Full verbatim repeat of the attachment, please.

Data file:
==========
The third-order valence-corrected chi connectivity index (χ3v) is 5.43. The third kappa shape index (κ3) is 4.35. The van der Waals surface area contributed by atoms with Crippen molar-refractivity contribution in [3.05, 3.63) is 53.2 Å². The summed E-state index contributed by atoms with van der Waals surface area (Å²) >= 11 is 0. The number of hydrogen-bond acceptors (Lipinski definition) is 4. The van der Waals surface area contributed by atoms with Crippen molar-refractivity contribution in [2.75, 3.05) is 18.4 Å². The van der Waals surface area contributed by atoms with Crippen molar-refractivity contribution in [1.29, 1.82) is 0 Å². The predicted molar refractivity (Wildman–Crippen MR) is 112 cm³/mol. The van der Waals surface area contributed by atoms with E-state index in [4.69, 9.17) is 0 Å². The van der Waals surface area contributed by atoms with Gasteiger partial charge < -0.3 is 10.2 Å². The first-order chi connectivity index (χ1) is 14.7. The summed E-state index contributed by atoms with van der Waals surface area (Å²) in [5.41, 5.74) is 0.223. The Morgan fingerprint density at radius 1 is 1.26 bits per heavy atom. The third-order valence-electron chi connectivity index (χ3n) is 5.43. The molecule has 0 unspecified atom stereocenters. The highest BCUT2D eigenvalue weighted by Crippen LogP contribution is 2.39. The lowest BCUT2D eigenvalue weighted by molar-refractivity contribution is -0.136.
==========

The third-order valence-corrected chi connectivity index (χ3v) is 5.43. The third kappa shape index (κ3) is 4.35. The van der Waals surface area contributed by atoms with Crippen molar-refractivity contribution in [3.05, 3.63) is 53.2 Å². The summed E-state index contributed by atoms with van der Waals surface area (Å²) >= 11 is 0. The number of hydrogen-bond acceptors (Lipinski definition) is 4. The van der Waals surface area contributed by atoms with Crippen molar-refractivity contribution in [2.75, 3.05) is 18.4 Å². The van der Waals surface area contributed by atoms with Crippen molar-refractivity contribution in [1.29, 1.82) is 0 Å². The predicted molar refractivity (Wildman–Crippen MR) is 112 cm³/mol. The van der Waals surface area contributed by atoms with E-state index in [4.69, 9.17) is 0 Å². The van der Waals surface area contributed by atoms with Gasteiger partial charge < -0.3 is 10.2 Å². The first-order chi connectivity index (χ1) is 14.7. The summed E-state index contributed by atoms with van der Waals surface area (Å²) in [5.41, 5.74) is 0.223. The Morgan fingerprint density at radius 1 is 1.26 bits per heavy atom. The third-order valence-electron chi connectivity index (χ3n) is 5.43. The molecule has 0 unspecified atom stereocenters. The highest BCUT2D eigenvalue weighted by Crippen LogP contribution is 2.39. The lowest BCUT2D eigenvalue weighted by molar-refractivity contribution is -0.136.